This camera is not a professional camcorder but it does have the capability to shoot some high quality material straight out of the box. This includes decent audio along with a very good image. It is meant to be a point and shoot type of camera but has a lot of manual options as well. The manual options are accessed through the touch screen which means they are not as easy to work with as say a XF100 with more buttons. It is nice that Canon gives a lot of manual options since I know a lot of people will buy this camera and never take it out of Auto mode. You can stretch your creativity a bit if you wish or keep things simple point and shoot in auto mode. The good news is the camera takes great images in whatever mode you are in.

MP4 recording is a nice feature as well if you are the type that uploads a lot of your videos to share on the net. The bit rate is quite a bit lower then AVCHD but it is recorded in true progressive 720P at either 24 or 30 frames per second and still looks very good. I like having that recording option available even if I shoot most of the time in AVCHD at the highest bit rate. The advantage to MP4 direct is reduction in uploading times to sites like YouTube that will convert your files to MP4 format anyway.

The last thing to mention may be the most important and that is this camera's low light performance. Canon designed the sensor to use the minimal amount of pixel's needed for full HD. This means that the pixels that are used are larger which allows more light to pass through. It also means this camera outperforms all camcorders in this price range and above for low light performance. It was the biggest thing that pushed me toward this camera above all others. If you are looking for a great camcorder with near pro performance without the pro price this is one of the best out there.
35 helpful votes
36 helpful votes
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on January 9, 2013
I've been wanting this camera for months. When the previous model was discontinued I had hoped it would drop in price to a point where I could justify buying it. Alas, the 400 series only went up in price. I checked in on this camera every few weeks to see if the price would drop and it never did; until November 2012. I waited to see if Black Friday would see a further reduction, but it stayed at $349 (which was fine) so I snagged one. I did see the following week a price of $299 when they had 2 left so I still felt good about what I paid. The one negative going into buying this was that it didn't come with a remote like the previous model, and the actual Canon remote has been unavailable in the states almost the entire year (2012). I had found several places that stocked it in September so I knew this camera was going to be the one.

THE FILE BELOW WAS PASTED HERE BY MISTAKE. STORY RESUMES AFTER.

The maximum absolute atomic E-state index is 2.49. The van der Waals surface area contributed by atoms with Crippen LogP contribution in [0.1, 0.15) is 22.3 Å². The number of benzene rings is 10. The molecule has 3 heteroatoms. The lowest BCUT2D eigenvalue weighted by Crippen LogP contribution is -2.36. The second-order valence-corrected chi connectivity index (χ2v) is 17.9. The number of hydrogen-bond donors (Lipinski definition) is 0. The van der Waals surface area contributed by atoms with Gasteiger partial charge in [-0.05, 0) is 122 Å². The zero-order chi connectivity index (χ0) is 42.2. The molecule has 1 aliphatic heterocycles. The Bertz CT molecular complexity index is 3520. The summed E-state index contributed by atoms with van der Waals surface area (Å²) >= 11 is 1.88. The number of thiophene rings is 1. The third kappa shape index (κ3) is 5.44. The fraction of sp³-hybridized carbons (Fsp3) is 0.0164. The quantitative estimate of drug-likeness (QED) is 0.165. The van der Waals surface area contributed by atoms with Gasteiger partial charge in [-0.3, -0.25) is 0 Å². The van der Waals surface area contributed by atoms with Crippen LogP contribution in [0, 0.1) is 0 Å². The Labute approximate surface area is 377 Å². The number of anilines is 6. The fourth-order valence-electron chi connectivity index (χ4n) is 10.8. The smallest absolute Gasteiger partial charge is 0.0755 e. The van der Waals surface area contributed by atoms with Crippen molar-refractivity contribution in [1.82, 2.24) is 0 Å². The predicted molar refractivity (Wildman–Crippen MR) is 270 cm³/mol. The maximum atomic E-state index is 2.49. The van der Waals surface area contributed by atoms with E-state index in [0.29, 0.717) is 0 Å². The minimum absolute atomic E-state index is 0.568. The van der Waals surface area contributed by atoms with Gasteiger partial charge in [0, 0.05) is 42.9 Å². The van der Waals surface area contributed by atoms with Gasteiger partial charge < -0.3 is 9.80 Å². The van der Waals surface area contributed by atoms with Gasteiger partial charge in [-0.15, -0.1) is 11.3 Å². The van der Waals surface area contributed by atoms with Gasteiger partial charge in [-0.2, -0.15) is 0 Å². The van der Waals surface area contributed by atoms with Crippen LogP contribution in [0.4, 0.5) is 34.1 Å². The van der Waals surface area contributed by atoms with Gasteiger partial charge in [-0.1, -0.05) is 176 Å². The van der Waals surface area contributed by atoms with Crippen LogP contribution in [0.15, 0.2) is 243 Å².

I placed my order for the remote about a week before Black Friday in order to get the timing close. The camera arrived quickly being a Prime member. It was smaller than I expected, but I wasn't disappointed in that. I waited to actually use the camera for about a week as I didn't have a wine review to do just yet. In the meantime I had to find another supplier for the remote (bought the Rainbowimaging Infrared Remote Control for Canon Legria/Vixia Camcorders here on Amazon), and my white balance and exposure cards arrived from Wilson Art (these are free BTW, including free shipping). The remote showed up just before I took a winery tour here in Texas and it worked perfectly fine.

I've used the camera about 10 times since buying it. I'm still learning how to properly use it but have been impressed with the quality of the videos so far. In both natural light, and the NEEWER® 160 LED CN-160 Dimmable Ultra High Power Panel Digital Camera / Camcorder Video Light, LED Light for Canon, Nikon, Pentax, Panasonic,SONY, Samsung and Olympus Digital SLR Cameras lights I've used the camera has performed superb. Almost any issue has been me not understanding a setting properly or just user error, but that has been rare. The camera is easy to use, and if you know what you are doing (did I mention I was still learning), the manual modes give you plenty to tweak.

I've shot in bright light and very dim. As long as I didn't screw up my settings, the video is excellent. I did have one sunlight shot of a vineyard where I went partially auto and didn't use my balance and exposure cards that came out super washed out, but that was really the only bad footage I had. I had a hard time seeing the LCD screen but from what I did see I should have known the settings were off.

Battery life is basically what everyone else says. I've gotten almost an hour from the battery. I did buy 2 higher capacity batteries Replacement BP-727 Battery Packs for Canon Vixia HF M50/ HF M500/ HF M52 Camcorders on Amazon that performed perfectly. The caveat is that these aren't official Canon batteries, so you get an error when turning on the camera and there isn't an indicator as to how long of a charge you have. The camera is super light and barely adds to the weight in my backpack.

Audio. I don't use on camera mics anymore, so all I can tell you is that it's about the same as any other camera. I only use it to sync my audio from the Zoom H1n Zoom H1 Handy Portable Digital Recorder. It's fine for home movies or the equivalent, but if you are doing a web show like mine, you need to use off camera mics.